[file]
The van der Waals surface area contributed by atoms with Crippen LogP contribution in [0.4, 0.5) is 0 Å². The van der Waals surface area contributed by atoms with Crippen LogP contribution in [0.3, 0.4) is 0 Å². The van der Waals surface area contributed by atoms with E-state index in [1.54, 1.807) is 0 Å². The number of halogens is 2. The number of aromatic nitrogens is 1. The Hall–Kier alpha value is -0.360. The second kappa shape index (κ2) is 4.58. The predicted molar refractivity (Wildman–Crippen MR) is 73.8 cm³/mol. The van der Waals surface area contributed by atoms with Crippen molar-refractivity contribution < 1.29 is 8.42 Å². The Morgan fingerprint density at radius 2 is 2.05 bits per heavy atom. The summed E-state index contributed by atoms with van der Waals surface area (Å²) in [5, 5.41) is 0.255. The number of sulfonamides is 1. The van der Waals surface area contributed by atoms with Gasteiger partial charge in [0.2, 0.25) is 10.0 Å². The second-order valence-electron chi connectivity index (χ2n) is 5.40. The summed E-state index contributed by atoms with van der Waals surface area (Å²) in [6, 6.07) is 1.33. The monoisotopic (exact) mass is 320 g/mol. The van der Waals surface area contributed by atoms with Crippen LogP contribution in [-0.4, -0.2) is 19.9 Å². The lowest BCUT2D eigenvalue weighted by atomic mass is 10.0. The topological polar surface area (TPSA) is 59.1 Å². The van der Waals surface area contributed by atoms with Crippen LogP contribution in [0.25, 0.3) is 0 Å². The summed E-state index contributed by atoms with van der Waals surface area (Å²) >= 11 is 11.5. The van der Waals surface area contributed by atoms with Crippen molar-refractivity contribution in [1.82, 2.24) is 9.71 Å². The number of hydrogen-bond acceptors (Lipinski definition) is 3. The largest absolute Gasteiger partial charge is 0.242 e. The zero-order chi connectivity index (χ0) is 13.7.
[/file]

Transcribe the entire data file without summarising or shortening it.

The van der Waals surface area contributed by atoms with Crippen LogP contribution in [0.4, 0.5) is 0 Å². The van der Waals surface area contributed by atoms with Crippen LogP contribution in [0.3, 0.4) is 0 Å². The van der Waals surface area contributed by atoms with E-state index in [1.54, 1.807) is 0 Å². The number of halogens is 2. The number of aromatic nitrogens is 1. The Hall–Kier alpha value is -0.360. The second kappa shape index (κ2) is 4.58. The predicted molar refractivity (Wildman–Crippen MR) is 73.8 cm³/mol. The van der Waals surface area contributed by atoms with Crippen molar-refractivity contribution < 1.29 is 8.42 Å². The Morgan fingerprint density at radius 2 is 2.05 bits per heavy atom. The summed E-state index contributed by atoms with van der Waals surface area (Å²) in [5, 5.41) is 0.255. The number of sulfonamides is 1. The van der Waals surface area contributed by atoms with Gasteiger partial charge in [0.2, 0.25) is 10.0 Å². The second-order valence-electron chi connectivity index (χ2n) is 5.40. The summed E-state index contributed by atoms with van der Waals surface area (Å²) in [6, 6.07) is 1.33. The monoisotopic (exact) mass is 320 g/mol. The van der Waals surface area contributed by atoms with Crippen LogP contribution in [-0.4, -0.2) is 19.9 Å². The lowest BCUT2D eigenvalue weighted by atomic mass is 10.0. The topological polar surface area (TPSA) is 59.1 Å². The van der Waals surface area contributed by atoms with Crippen LogP contribution in [0.25, 0.3) is 0 Å². The summed E-state index contributed by atoms with van der Waals surface area (Å²) >= 11 is 11.5. The van der Waals surface area contributed by atoms with Crippen molar-refractivity contribution in [1.82, 2.24) is 9.71 Å². The number of hydrogen-bond acceptors (Lipinski definition) is 3. The largest absolute Gasteiger partial charge is 0.242 e. The zero-order chi connectivity index (χ0) is 13.7.